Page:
Crime and Social Disadvantage: The Evidence

One of the more-interesting things about the use of Situational Action Theory (SAT) to explore the relationship between crime and social disadvantage is that it developed alongside Wikstrom’s Peterborough Adolescent and Young Adult Development Study (PADS+). This longitudinal study of young people’s behaviour in the early part of the 21st century has proven to be both a valuable resource in its own right and, more-importantly perhaps, a rich source of empirical evidence with which to test many of the hypotheses Wikstrom developed out of his application of SAT to an understanding of how and why youth crime occurs.

Peterborough courts

In this final part of what no-one is calling the SAT Trilogy we can examine some of this evidence (the previous parts – Situational Action Theory [coming soon] and Situational Action Theory: Crime and Social Disadvantage – will also be available if you’d like to read them).

As Wikstrom and Trieber (2016) argue, the objective here is “to advance knowledge about the relationship between social disadvantage and crime involvement through the application of situational action theory (SAT) and the analysis of data from a random sample of U.K. adolescents from the longitudinal Peterborough Adolescent and Young Adult Development Study (PADS+).”. To this end we can have a look at a broad overview of what, according to Wikstrom, PADS+ data tells us about both criminal involvement and its relationship to social disadvantage.

Wikstrom’s longitudinal study followed a randomly selected sample of 716 young people, aged 12 – 16, living in and around the English city of Peterborough over a period of 13 years (roughly 2002 – 2015). One of the unique features of the study was that, in line with Wikstrom’s focus on the idea of situational action, it was interested in studying the participants as both individual actors (their sense of moral purpose in particular) and the social environments (situational settings) in which they lived and moved.

General Findings: the crime paradox

The second part of this series referred to the paradox at the heart of our understanding of youth crime, namely that while certain types of routine street crime are committed by socially-disadvantaged working class youth, social disadvantage is not, in itself, a simple cause of crime and criminality. Data from the Peterborough Study is instructive in this respect:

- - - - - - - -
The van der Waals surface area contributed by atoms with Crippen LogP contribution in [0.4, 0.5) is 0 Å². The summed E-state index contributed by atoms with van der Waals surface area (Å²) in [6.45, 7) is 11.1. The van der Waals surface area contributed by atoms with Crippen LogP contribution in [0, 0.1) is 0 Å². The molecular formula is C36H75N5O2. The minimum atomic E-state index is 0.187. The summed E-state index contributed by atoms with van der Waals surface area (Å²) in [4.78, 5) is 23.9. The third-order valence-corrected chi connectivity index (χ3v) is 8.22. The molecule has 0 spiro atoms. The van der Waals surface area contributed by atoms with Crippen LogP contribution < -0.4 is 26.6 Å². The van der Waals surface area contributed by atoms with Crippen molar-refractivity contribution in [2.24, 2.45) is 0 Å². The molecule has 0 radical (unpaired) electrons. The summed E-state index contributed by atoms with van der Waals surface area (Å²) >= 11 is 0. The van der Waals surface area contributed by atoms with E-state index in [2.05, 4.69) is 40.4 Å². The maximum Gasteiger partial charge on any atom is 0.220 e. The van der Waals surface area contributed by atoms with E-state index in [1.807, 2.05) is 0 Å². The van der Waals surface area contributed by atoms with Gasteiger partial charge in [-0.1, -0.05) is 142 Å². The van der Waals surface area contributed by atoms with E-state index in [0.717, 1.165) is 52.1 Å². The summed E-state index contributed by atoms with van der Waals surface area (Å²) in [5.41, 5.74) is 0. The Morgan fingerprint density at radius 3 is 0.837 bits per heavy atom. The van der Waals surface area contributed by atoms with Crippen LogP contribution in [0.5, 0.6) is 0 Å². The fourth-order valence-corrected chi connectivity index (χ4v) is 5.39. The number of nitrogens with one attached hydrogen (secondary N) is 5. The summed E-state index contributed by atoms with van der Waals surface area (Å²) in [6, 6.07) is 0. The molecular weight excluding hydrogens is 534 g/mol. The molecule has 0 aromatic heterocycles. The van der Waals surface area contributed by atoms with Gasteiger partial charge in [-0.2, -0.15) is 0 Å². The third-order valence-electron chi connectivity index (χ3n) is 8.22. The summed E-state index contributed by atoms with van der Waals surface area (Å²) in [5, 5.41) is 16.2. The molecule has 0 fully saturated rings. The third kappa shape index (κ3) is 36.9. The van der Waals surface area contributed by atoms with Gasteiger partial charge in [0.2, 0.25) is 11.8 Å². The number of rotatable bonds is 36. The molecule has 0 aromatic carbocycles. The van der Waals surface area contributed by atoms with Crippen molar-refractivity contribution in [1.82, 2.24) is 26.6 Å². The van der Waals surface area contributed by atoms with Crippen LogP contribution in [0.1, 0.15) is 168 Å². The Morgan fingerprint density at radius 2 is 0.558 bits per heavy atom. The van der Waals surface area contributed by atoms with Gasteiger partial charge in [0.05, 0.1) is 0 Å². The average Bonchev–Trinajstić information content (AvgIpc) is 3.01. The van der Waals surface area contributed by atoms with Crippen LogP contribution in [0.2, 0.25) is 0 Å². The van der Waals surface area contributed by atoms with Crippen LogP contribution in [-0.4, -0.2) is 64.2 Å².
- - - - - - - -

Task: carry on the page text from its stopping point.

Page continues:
• Around one-third of the teenagers in the sample committed no crimes at all over the period of the study.
  • The vast majority of teens committed a very small number of minor crimes – at most one or two a year – over the period in question.
  • A small group, 4% of the sample, committed around 50% of the crime detailed in the study. This group were also responsible for the majority of the more-serious offences, such as burglary, robbery and car theft. This group also tended to commit a far wider range of crimes than their peers, indicative of a much greater level of commitment to criminality.  

While this data is interesting, it’s not in itself conclusive. While it suggests all kinds of positive correlations – between age, gender, class and crime for example – it doesn’t tell us why people with similar social characteristics seem to behave in very different ways when it comes to crime.

Specific Findings: resolving the crime paradox

Although Wikstrom and Treiber (2016) note “the correlation between disadvantage and crime involvement is decidedly small”, this doesn’t mean social disadvantage is not an important factor. It simply means there is no direct, overt, relationship between the two. And this really shouldn’t be too surprising. Very few, for example, would seriously argue gender, per se, is a causal factor in crime, even though boys accounted for 85% of all arrests of young people in England and Wales in 2022.

In this instance we would probably look to all kinds of mediating factors to explain the precise relationship between boys and crime (from their class background, through different levels of social control placed on young boys and girls to the attitudes of control agencies like the police towards female criminality) and the same is true with the relationship between disadvantage and crime.

We know one exists.

We’re just not sure about it’s precise nature.

The real question here, therefore, is not whether something like social disadvantage causes crime but how it relates to and impacts on criminality. And for Wikstrom this relationship operates, as we’ve seen, through two ideas: crime propensity and criminogenic exposure.

In terms of propensity (a combination of levels of personal morality and self-control) analysis of PADS+ data revealed two distinct groups: